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Solar heaters work best with VS pumps

Solar heaters use the warmth of the sun to heat pool water, which, on the face of it seems more energy efficient that electrical or gas-powered heaters.

But do solar heaters really save energy?

Before investing in a solar heater, it is a good idea to consider the full cost of operation of solar heaters to determine if they are really less expensive to operate than traditional heaters.

The key is to pay attention to the additional pump energy requirements.

For an existing single-speed pump of ½ to ¾ horse power or better, there really is no difference in the operational costs because the pump will be running anyway.

If this is the case, the pool owner will reclaim the initial investment on the system.

But the existing pump may not be powerful enough to do the additional work that the solar systems require.

In that case, it is going to be necessary to upgrade the pump in order to provide enough force to lift the water to the roof, where the panels usually are located.

Solar heaters work best with variablespeed pumps because the optimum flow rate can be found to maximize performance.

Manufacturers of solar systems recommend a flow rate of 3 to 5 gallons per minute per panel. For example, if there are 16 panels, then about 64 GPM is suggested.

Less water lowers the efficiency, while more wastes money on pumping costs.

To minimize heat loss, the pipes from the equipment to the solar systems should be as short as possible.


Unlike other types of heaters, there is really no exact formula for properly sizing the area of the solar collector. Weather conditions, site selection and efficiency must all be considered. As a starting place, the area should be about 75 percent of the surface area of the pool. The following guidelines can be used to refine the measurement:

• Depth of the pool- For pools deeper than 8 feet, add 10 percent collector area per foot. Pools shallower than 8 feet need 5 percent less collector area per foot.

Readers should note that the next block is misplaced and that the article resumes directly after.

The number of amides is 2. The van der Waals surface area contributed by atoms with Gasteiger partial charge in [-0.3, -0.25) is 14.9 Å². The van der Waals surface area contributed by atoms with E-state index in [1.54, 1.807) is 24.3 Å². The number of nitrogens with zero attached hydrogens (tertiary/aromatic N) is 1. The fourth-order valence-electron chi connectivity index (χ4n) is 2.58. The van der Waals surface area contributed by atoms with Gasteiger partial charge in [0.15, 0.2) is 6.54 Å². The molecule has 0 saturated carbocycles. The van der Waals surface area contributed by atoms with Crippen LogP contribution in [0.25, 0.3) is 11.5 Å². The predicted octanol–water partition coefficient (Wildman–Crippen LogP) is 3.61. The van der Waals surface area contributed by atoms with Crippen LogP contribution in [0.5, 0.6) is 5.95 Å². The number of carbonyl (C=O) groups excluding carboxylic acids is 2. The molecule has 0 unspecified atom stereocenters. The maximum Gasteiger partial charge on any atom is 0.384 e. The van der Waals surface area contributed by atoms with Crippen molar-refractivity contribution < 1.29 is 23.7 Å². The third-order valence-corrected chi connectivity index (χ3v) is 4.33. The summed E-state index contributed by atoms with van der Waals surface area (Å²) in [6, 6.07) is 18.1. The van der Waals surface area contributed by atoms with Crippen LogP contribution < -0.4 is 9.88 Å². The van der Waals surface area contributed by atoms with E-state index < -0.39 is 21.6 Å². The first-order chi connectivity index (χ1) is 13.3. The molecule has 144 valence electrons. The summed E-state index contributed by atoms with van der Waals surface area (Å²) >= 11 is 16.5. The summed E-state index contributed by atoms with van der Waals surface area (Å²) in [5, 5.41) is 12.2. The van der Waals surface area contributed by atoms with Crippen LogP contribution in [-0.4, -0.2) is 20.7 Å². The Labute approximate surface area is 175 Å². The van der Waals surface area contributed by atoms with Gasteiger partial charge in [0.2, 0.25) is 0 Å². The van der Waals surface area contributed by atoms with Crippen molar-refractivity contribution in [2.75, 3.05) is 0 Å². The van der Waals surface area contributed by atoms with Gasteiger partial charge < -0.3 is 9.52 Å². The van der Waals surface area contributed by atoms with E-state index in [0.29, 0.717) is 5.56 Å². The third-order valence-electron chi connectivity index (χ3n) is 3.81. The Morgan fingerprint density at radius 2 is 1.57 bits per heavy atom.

• Angle of the roof- For roofs angled steeper than 30 degrees, add 10 percent more collector area.

• Shaded pools – Add the same percentage of shaded pool surface area to the collector area.

• Windy locations – Add 25 percent more collector area if there are frequent winds exceeding 15 miles per hour.

• Foggy areas – Use glazed solar panels, adding 15 percent more area than would be required for unglazed.

• Variable-speed pumps – If a variable speed pump is used, add 30 percent more collector area.

• Distance of array to equipment – If the distance is long (over 100 feet) add 5 percent more collector area per 100 feet.

Appropriately sized arrays should also take into account other factors such as the orientation of the solar collectors.

While they can be mounted anywhere near the pool that provides the appropriate exposure and tilt toward the sun, most people put the collectors on the side of a roof.

For pools in the Northern Hemisphere, it is best to orient the collectors to the south. However, they can face up to 45 degrees east or west of true south. Collectors should be tilted at an angle based on both the location’s latitude as well as the length of the swimming season. Year-round heating collectors should be tilted at an angle equal to the latitude.

When conditions are totally optimized, the size of the array can be as small as 60 percent of the pools surface area.

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